From the Author

Sunday, August 14, 2016

Caregiving hero

Recently a family member died with hospice care at home.  He had been ill for many years but had the most wonderful caregiver.  His wife, Sandy, was with him for 50 years as his helpmate and lover. She was always willing to be available for encouragement, physical and emotional needs and supported him in his dreams, sometimes at the expense of her own.

As his illness progressed over 10 years, he required more and more care and eventually was unable to assist with any of his own care. Sandy unselfishly became his caregiver 24 hours a day, sometimes to the detriment of her own health.  She did all of this with a gentle, loving touch and with a deep faith.

When her husband died, Sandy was very sad because she was the only relative who was not crying. She felt relief that her husband was no longer suffering.  She could not understand why she had no tears, since she had been crying frequently in the last years and especially in the recent weeks.  She thought there was something wrong with her.  She was experiencing anticipatory grief with her grieving spaced out over the years as her husband's mind and body deteriorated.  Her worst sadness was the loss of the ability to converse with him. She lost the person she married years before the death of his body.  She had already grieved the death of his personality.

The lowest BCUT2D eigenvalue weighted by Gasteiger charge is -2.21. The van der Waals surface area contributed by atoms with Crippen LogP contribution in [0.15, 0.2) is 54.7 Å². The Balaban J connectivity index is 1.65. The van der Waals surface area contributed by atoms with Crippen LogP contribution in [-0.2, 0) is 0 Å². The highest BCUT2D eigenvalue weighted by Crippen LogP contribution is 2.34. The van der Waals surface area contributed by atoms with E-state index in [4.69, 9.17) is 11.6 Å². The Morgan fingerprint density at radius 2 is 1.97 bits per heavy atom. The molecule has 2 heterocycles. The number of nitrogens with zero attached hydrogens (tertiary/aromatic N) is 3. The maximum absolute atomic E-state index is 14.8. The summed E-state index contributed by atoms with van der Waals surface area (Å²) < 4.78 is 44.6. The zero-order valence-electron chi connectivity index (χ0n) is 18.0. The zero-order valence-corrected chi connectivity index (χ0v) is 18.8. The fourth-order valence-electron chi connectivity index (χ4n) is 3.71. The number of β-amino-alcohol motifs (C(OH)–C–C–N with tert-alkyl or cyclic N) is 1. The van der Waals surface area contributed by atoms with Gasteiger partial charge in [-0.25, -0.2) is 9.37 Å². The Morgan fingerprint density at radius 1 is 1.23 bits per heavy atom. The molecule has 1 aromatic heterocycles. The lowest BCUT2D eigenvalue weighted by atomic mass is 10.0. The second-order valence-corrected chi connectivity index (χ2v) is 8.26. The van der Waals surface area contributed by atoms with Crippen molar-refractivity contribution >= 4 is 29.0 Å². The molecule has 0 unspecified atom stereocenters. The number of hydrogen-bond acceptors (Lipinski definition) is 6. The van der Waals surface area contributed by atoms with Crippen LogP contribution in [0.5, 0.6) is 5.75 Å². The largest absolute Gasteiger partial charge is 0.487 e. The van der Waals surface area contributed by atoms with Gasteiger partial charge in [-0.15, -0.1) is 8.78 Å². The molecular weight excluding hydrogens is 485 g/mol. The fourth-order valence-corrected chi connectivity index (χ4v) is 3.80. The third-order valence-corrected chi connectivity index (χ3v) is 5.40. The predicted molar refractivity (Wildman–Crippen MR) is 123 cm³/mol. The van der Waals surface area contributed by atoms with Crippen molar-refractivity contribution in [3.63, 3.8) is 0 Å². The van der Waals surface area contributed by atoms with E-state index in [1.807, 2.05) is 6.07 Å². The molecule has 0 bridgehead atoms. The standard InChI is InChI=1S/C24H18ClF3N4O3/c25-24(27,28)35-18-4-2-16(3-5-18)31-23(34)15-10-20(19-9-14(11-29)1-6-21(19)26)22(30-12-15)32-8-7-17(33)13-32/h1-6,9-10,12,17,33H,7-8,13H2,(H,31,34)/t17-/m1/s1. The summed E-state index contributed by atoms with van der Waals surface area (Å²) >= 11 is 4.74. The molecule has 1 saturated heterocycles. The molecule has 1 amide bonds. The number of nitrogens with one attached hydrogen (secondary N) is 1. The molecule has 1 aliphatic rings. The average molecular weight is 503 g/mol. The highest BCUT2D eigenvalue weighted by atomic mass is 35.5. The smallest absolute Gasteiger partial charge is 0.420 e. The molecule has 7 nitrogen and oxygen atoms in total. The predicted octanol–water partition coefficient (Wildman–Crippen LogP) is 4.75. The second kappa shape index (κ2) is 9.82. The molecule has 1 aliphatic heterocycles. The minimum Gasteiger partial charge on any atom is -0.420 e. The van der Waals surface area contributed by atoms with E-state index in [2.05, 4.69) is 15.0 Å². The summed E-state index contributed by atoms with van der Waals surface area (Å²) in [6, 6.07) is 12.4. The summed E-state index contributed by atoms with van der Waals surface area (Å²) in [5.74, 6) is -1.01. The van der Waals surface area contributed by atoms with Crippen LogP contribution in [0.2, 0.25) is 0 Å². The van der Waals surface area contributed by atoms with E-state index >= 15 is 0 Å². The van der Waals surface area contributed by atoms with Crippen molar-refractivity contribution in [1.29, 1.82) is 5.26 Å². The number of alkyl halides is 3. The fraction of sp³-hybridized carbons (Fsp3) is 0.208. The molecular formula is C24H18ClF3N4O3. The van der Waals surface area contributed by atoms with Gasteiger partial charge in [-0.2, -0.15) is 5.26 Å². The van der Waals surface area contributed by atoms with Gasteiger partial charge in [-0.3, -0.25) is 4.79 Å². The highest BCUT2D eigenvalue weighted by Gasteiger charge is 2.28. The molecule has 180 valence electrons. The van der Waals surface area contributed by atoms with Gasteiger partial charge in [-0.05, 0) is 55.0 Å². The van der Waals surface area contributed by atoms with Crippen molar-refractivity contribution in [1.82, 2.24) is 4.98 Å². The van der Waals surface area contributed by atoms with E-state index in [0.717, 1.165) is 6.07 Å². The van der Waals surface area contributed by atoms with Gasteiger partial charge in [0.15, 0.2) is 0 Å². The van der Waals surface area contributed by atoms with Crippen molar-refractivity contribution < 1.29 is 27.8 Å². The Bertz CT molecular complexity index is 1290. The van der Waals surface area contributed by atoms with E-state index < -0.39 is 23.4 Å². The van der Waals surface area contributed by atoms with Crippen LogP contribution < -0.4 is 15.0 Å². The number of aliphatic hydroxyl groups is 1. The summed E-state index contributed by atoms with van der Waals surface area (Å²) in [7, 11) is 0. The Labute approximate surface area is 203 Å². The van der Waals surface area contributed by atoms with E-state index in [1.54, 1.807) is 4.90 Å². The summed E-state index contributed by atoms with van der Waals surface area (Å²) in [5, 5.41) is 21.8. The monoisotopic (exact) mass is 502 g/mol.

Sandy thought there was something wrong with her, that she didn't love her husband enough.  In fact, she did everything right and was the best wife, caregiver and friend her husband could have had.  She exemplified the beauty and dignity of a true marriage based on faith and love.  She just did her grieving slowly and steadily over the course of her husband's illness.  She was truly exhausted and could not have maintained her role as primary caregiver indefinitely.  She was relieved for him as well as for herself.  I have the greatest respect for the many caregiver heroes there are in this world. Thank you!

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